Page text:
No, because neither - nor / are mentioned in your axioms.
But you might find some axioms that will do what you want anyway-- consider 4).
Given the following axioms:
For all x ,y ,z
1) x+y =y+x.............................................. .......................xy =yx
2) x+(y+z) =(x+y)+z.......................................... ...............x(yz) =(xy)z
3) x+0 =x................................................ ..........................1x = x
4) for all x there exists y : x+y = 0 .......................................for all x different than zero there exists y: xy =1
5)............................................x(y+ z) = xy +xz
Then prove that for all, a, different than zero and for all b there exitsts a unique z : az +b =0
Are we allowed here to put : z =-b/a ??
I got ahead of myself and got everything out of order-- no wonder you are confused. My apologies. OK, here's another try at it.
Using 4): Since a is non-zero, there is a c such that ac = 1. And there is a d such that b+d = 0.
Now let z = cd.
So az + b = a(cd) + b = (ac)d + b = 1d + b = b + d = 0
This shows existence. I haven't thought about showing uniqueness, but maybe you would like to have a go at it.
YES you are right and thank you for your efford.
Just as a matter of interest ,before we curry on with the existence part, how would you plot a proof for the following:
for all a ,for all ,b and for all,c : if a is different than zero then there exitst a unique z : az +b =c
OK, here we go.
There is a d such that c+d = 0.
Consider the problem az + (b+d) = 0.
By the previous part, there is a unique solution z (although we didn't show uniqueness).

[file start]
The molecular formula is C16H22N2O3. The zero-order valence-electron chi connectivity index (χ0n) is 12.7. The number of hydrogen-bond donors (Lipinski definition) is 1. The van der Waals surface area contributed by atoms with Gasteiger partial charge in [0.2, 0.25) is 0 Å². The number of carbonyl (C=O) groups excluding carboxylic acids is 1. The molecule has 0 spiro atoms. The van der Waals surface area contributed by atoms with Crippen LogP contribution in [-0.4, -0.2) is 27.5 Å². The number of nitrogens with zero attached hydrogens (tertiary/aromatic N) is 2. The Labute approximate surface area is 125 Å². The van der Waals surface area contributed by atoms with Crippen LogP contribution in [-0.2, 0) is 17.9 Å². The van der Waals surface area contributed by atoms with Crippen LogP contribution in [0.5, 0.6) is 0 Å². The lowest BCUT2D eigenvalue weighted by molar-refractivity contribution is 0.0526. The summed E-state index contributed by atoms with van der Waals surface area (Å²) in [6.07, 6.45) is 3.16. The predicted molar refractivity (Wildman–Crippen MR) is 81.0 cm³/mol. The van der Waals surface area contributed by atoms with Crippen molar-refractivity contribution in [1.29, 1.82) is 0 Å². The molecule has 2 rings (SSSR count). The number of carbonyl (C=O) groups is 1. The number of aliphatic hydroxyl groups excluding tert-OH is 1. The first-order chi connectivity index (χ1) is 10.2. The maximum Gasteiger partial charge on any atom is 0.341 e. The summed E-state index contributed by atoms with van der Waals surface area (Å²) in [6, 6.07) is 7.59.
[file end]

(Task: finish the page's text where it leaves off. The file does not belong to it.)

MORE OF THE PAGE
Then
(az + (b+d)) + c = 0 + c = c,
and
(az + (b+d)) + c = az + ((b+d) + c) = az + (b + (d+c)) = az + (b + (c+d)) = az + (b + 0) = az + b
so
az + b = c
(Once again, I am ignoring the need to prove uniqueness.)
I think i can justify the substitution z=cd and correct me if i am wrong.
From the equation : az +b =0 we know that z = -b/a =(-b).1/a ,hence if we put :-b =d and 1/a= c we have ,z =cd,then since b +(-b) =0 we have b+d=0.
Also since a is different than zero we have a.(1/a)=1 =ac
That is a kind of backwards working
i would stop using the notation x/y. you have no idea what anything besides x+y and xy mean. you only know that given x, there is a y with x+y = 0, or a y with xy = 1 (if x is not 0).
no matter what b is, we can certainly find some x with:
b + x = 0 (rule 4a)
so (az + b) + x = c + x
but (az + b) + x = az + (b + x) (rule 1a), and b + x = 0, so:
az + 0 = c + x
az = c + x (rule 3a)
since a ≠ 0, there is some y with ay = 1 (rule 4b)
thus (az)y = (c + x)y
now (az)y = y(az) (rule 1b) so:
y(az) = (az)y = (c + x)y.
also y(az) = (ya)z (rule 2b).
so (ya)z = y(az) = (c + x)y.
now ya = ay (rule 1b), and ay = 1 (because that's what we defined y to be, by rule 4b), so ya = 1.
so 1z = (c + x)y.
by rule 3b, 1z = z, thus:
z = (c + x)y. this is "a" solution, we still do not know if it is unique, yet.
suppose, however, that z' is another solution, so that az' + b = c as well.
then az + b = c = az' + b.
thus az + b + x = az' + b + x (same x we used before)
az + 0 = az' + 0
az = az'
y(az) = y(az') (same y we used before)
(ya)z = (ya)z'
(ay)z = (ay)z'
1z = 1z'
z = z'
(fill in the relevant rules we have used)
which shows uniqueness.
I notice that this does NOT say that y is unique. That may cause a problem in proving "there exist a unique z"
5)............................................x(y+ z) = xy +xz
Then prove that for all, a, different than zero and for all b there exitsts a unique z : az +b =0
Are we allowed here to put : z =-b/a ??